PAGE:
In most cas­es, the offi­cial author­i­ties pros­e­cute the jour­nal­ists, coop­er­at­ing with Bel­sat TV chan­nel. Being an inte­gral part of Pol­ish TV, the TV broad­cast­er is pro­mot­ed as the first inde­pen­dent TV chan­nel of Belarus.

    The prob­lem of pros­e­cu­tion of free­lance jour­nal­ists on admin­is­tra­tive charges has been includ­ed into the agen­da of the Dia­logue on Human Rights between the EU and Belarus since sev­er­al years. 

    Crim­i­nal pros­e­cu­tion of jour­nal­ists and blog­gers on dif­fer­ent grounds was among the main prob­lems in the field of free­dom of expres­sion in Belarus in the first half-year 2019. 



    The guilty verdict in relation to TUT.BY Chief Editor Maryna Zolatava and completion of ‘BelTA case’

    On March 4, 2019, the Zavod­s­ki City Dis­trict court of Min­sk found the edi­tor-in-chief of the lead­ing Belaru­sian Inter­net por­tal TUT.BY Mary­na Zola­to­va guilty of inac­tion as an offi­cial (Arti­cle 425 of the Crim­i­nal Code of Belarus) and sen­tenced her to a fine of 7 650 Belaru­sian rubles (about $ 3,800 at the rate of the Nation­al Bank of Belarus). More­over, the court urged her to cov­er the pro­ce­dur­al costs of BelTA, con­nect­ed with the lit­i­ga­tion, in the amount of 6 000 Belaru­sian rubles (about $3,000).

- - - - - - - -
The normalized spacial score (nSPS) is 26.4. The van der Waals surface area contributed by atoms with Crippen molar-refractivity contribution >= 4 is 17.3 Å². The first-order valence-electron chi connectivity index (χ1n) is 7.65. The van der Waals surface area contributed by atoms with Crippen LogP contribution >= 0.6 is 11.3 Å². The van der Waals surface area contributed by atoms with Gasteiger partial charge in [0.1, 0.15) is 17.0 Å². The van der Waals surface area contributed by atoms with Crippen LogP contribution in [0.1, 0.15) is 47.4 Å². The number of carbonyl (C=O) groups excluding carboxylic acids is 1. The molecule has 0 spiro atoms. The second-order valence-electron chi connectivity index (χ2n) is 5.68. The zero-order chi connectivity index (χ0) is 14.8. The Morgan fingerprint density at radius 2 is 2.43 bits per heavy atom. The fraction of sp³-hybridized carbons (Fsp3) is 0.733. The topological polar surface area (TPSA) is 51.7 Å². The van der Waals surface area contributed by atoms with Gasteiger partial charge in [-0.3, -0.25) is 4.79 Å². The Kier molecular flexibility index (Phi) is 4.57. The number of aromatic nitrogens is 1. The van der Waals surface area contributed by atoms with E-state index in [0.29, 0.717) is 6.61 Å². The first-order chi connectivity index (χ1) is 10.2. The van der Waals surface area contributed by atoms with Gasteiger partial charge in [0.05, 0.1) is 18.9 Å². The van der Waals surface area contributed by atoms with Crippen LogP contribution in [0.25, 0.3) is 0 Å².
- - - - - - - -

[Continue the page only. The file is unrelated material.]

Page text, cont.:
M. Zolatava’s con­vic­tion com­plet­ed the so-called ‘BelTA case’, which had been filed in the sum­mer of 2018.

    The case ini­ti­a­tion was caused by the unsanc­tioned use of pass­words to the news string of BelTA state news agency by some jour­nal­ists. (The BelTA mate­ri­als could be accessed on the Web-site of the agency free of charge at that. The per­se­cut­ed mass media pub­lished the mate­ri­als in ques­tion with due con­sid­er­a­tion of BelTA rules. The pass­words to the News String weren’t changed by BelTA for years.)

    The edi­to­r­i­al offices of Bela­PAN News Agency, TUT.BY Web-por­tal and a num­ber of oth­er media as well as pri­vate apart­ments of some jour­nal­ists, employed by the media, were sub­ject­ed to search­es on August 7–9, 2018. 

    Pro­fes­sion­al tech­ni­cal equip­ment and infor­ma­tion car­ri­ers were seized dur­ing the search­es. Around 20 jour­nal­ists were detained and inter­ro­gat­ed by legal inves­ti­ga­tors. Eight of them were sent to cus­tody for the peri­od of up to three days. Crim­i­nal cas­es were filed in rela­tion to 15 jour­nal­ists on the charges, envis­aged by arti­cle 349 part 2 of the Crim­i­nal Code of Belarus (‘the unau­tho­rized access to com­put­er infor­ma­tion, com­mit­ted out of mer­ce­nary or oth­er per­son­al inter­est.)

    The legal inves­ti­ga­tors’ actions evoked protests on the part of human rights defend­ers, jour­nal­ist orga­ni­za­tions and inter­na­tion­al bod­ies, includ­ing the Coun­cil of Europe, the Euro­pean Union, and OSCE.